kf008 - 1 Ka-fu Wong University of Hong Kong The Quest for...

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Unformatted text preview: 1 Ka-fu Wong University of Hong Kong The Quest for Profit and the Invisible Hand 2 Example 8.1. For the supply and demand curves shown, suppose a tax of $6/lb is levied on sellers. What share of the burden of this tax be borne by buyers? By sellers? Price ($/lb) Quantity (millions of lb/month) D S 12 18 6 18 3 Example 8.1. The equilibrium price, including the tax, will rise from $6/lb to $10/lb. Price ($/lb) Quantity (millions of lb/month) D S S + 6 12 8 18 10 6 4 18 Sellers receive $4/lb (net of the tax), $2 less than before. So the sellers share of the tax is (6-4)/6 = 1/3. Buyers pay $10/lb (including the tax), $4 higher than before. So the buyers share of the tax is (10-6)/6 = 2/3. (as seen by the buyers) 4 Example 8.2. How would your answers to Example 8.1 have been different if the tax had been collected from buyers instead of sellers? 5 Example 8.2. At a quantity of 8 million lb/month, the buyer is willing to pay $10/lb. With a tax of $6/lb, the most he would be willing to pay the seller, net of the tax, is only $4/lb. So the demand curve as seen by the sellers is the original demand curve shifted down by $6/lb. Price ($/lb) Quantity (millions of lb/month) D 12 8 18 10 6 4 18 12 Demand with $6/lb tax 6 Example 8.2. Price ($/lb) Quantity (millions of lb/month) D S 12 8 18 10 6 4 18 12 So, as before, the buyer pays $10/lb and the seller receives $4/lb in equilibrium. As before the buyers share of the tax is 2/3 and the sellers share is 1/3. 7 Example 8.3. If the supply curve is completely elastic, what share of a tax of $1/lb is borne by buyers? By sellers? Price ($/lb) Quantity (millions of lb/month) D 2 1 3 2 1 3 S To get an answer for this question, do we need to consider the two possibilities? 1. Tax collected from the buyers 2. Tax collected from the sellers 8 Example 8.3. For this empirically most relevant case, the tax is borne entirely by buyers. Price ($/lb) Quantity (millions of lb/month) D S+ 1 2 1 3 2 1 3 S When supply is perfectly elastic, taxing sellers because they can afford the tax more easily than buyers makes no economic sense at all. The burden of a tax falls where it can, not where it is placed. 9 Different Types of Profit Profit = Total revenue - Total cost Accounting profit = Total revenue - Explicit costs Economic profit = Total revenue - All costs (implicit and explicit) Normal profit = the opportunity cost of the resources owned by the firm 10 Different Types of Profit Total Revenue Explicit costs Accounting profit Explicit costs Economic profit Normal profit Opportunity cost of resources supplied by owners of firm 11 Example 8.4....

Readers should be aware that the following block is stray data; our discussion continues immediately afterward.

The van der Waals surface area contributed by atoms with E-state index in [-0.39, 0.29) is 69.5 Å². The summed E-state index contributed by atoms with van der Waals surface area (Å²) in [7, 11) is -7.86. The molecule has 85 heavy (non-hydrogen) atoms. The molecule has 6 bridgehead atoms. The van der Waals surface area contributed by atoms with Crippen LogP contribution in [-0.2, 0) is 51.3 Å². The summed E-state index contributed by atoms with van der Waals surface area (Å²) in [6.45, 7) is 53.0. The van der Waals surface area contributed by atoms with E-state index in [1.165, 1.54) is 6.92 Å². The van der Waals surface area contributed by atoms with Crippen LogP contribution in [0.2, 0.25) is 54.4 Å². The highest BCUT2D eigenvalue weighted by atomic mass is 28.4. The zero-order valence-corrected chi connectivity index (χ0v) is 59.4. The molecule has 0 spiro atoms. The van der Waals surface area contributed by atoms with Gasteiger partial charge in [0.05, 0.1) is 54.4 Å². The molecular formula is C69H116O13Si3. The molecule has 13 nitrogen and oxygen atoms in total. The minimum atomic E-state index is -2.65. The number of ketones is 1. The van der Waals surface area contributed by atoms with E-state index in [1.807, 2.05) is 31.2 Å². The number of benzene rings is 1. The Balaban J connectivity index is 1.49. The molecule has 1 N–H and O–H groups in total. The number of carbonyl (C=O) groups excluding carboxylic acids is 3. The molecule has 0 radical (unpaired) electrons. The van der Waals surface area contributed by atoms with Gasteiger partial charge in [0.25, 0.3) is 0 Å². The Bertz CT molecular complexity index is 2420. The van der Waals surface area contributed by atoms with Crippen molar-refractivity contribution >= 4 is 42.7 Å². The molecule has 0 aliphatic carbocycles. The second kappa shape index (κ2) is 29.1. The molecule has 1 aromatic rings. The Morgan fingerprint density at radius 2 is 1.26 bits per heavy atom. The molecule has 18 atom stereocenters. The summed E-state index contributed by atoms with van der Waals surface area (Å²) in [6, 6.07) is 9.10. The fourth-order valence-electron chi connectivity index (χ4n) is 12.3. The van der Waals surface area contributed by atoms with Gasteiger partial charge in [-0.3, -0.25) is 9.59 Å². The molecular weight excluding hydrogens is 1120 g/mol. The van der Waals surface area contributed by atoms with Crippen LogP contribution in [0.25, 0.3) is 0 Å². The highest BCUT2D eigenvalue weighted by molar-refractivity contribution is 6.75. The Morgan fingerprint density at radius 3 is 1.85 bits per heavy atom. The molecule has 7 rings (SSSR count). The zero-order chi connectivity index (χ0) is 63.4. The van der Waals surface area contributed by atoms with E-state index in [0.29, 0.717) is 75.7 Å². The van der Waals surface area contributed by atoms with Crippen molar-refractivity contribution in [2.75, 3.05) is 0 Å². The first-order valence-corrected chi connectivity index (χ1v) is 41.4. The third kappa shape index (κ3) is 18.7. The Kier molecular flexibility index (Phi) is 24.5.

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kf008 - 1 Ka-fu Wong University of Hong Kong The Quest for...

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